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Commemoration Service 2021

The annual commemoration service was led at the end of term on October 21st by Mrs Henderson.
3 Nov 2021

The annual commemoration service was led at the end of term on October 21st by Mrs Henderson, Head of History, who is planning for the 150th anniversary, in 2022, of the establishment of The Ladies’ College. It was an opportunity to unveil new portraits, restored and enlarged from old photographs in the archives, of two past principals of The Ladies’ College, Miss F.A. Gilbert and Miss V.A. Prain.

Mrs Henderson said, “As we prepare for our special celebration next year, our sesquicentennial, I am thrilled that two more of the women to whom the College owes so much are restored to our collective memory.”

The first new portrait to be unveiled was that of Miss Gilbert, Principal from 1883 to 1900. It is directly to her that College can trace the tradition of red carnations as the College flower for special occasions; in her day there was no uniform but on Speech Day the girls wore their flowers on white dresses.

From the archives, we can get a glimpse of what Miss Gilbert was like. By all accounts, she really was what you might imagine of a strict Victorian Principal, a god-fearing teacher who enforced silence rigorously and was keen in Saturday morning detentions. But we mustn’t paint too ill a portrait of her in our minds; she established the kindergarten for the smallest members of our community. The tiny children evidently loved her and she was fondly remembered at the time of her death in 1922 as someone who valued above all courage and truth.

The second restored portrait unveiled was that of Miss Prain, looking very much the modern woman of the era, a dynamic teacher who came to Guernsey from England and served as Principal for six years from 1929-1935. In that time, she drove a number of changes including updating the curriculum and modernising the uniform (which had been introduced in 1915) to bring it up-to-date. Skirt lengths were 4 inches from the floor when kneeling down; these girls were no doubt influenced by the flapper fashions of the 1920s! It is also to Miss Prain we owe the tradition of red sashes or girdles, which are now given as part of the Guild Ambassador award.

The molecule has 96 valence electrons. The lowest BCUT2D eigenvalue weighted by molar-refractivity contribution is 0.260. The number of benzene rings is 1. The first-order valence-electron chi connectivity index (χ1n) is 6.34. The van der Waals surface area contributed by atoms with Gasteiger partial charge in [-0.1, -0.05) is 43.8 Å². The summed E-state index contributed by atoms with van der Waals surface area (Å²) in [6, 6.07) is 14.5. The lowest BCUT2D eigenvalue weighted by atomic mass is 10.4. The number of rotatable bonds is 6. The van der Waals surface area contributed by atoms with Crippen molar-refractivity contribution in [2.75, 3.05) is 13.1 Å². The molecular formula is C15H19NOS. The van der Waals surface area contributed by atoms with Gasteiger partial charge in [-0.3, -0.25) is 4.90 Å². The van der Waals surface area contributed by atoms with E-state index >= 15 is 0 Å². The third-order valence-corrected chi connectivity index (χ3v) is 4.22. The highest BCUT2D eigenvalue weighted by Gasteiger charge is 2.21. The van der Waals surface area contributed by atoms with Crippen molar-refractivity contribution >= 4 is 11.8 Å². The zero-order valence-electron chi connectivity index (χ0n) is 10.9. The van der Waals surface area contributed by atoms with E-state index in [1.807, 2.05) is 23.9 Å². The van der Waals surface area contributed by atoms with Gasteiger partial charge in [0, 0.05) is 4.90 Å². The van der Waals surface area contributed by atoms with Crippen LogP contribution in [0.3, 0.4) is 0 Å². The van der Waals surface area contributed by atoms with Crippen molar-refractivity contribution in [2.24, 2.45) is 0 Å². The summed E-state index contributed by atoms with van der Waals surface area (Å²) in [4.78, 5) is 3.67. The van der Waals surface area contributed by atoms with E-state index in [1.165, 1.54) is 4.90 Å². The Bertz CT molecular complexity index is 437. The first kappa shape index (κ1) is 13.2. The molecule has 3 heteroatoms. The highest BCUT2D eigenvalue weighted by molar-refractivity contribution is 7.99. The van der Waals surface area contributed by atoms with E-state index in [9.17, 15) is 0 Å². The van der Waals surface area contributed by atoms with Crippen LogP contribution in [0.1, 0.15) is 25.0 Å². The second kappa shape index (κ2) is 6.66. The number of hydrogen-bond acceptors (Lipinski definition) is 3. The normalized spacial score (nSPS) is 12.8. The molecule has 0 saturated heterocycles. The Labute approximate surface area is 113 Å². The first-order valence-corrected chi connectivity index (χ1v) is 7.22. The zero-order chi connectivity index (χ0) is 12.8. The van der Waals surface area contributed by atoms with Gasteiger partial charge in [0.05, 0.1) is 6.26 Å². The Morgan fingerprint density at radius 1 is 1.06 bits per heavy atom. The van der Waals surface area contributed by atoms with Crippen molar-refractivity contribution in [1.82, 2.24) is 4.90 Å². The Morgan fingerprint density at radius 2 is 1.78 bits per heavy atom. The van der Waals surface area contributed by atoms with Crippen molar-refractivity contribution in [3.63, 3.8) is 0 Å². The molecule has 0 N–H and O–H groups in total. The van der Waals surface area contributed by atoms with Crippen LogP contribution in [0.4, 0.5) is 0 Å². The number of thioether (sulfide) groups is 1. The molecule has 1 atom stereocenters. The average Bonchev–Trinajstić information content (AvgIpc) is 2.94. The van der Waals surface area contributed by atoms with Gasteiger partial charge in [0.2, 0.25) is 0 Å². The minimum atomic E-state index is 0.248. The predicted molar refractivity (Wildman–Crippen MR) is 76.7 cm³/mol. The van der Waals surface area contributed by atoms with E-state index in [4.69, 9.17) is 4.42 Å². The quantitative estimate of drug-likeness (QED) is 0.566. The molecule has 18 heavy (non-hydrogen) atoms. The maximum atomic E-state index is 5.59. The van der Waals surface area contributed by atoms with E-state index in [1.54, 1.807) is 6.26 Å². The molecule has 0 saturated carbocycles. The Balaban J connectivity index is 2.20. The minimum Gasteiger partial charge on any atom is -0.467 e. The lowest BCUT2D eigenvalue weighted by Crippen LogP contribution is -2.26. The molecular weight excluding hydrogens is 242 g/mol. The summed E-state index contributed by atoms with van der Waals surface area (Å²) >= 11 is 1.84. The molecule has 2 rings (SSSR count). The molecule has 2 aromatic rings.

Mrs Henderson also spent a few minutes considering the career of the woman who served as Principal in the era between these two, Miss Alice Mellish, Principal from 1901 to 1929, whose efforts were formative in sustaining and improving the College in the early twentieth century. Her portrait has long been proudly on display in the College hall. Profound social changes are evident over the course of her career; when she was appointed, she was forbidden from reading aloud her principal’s report on Speech Day, a public task deemed only suitable for a male. For women of that era, it was not possible to marry and have a family and to maintain a career. Miss Mellish gave her life’s efforts to The Ladies’ College and, importantly, to the development of education on the Island more generally. She was a gifted scholar, articulate and erudite, but also practical and with a huge sense of fun. She loved celebrating her birthday each year with a fancy dress party with the pupils. Even in her retirement, she re-joined the College in Denbigh in Wales during the evacuation. She was a tiny woman, softly spoken, hardworking and with clear ideas about discipline but always with a twinkle in her eye. She always wore her academic gown which was known for being quite tattered and though it is said she could command the assembly hall into silence by a just look- the one in her portrait. In our Commemoration Service, we give thanks for her and for all those whose have served our community.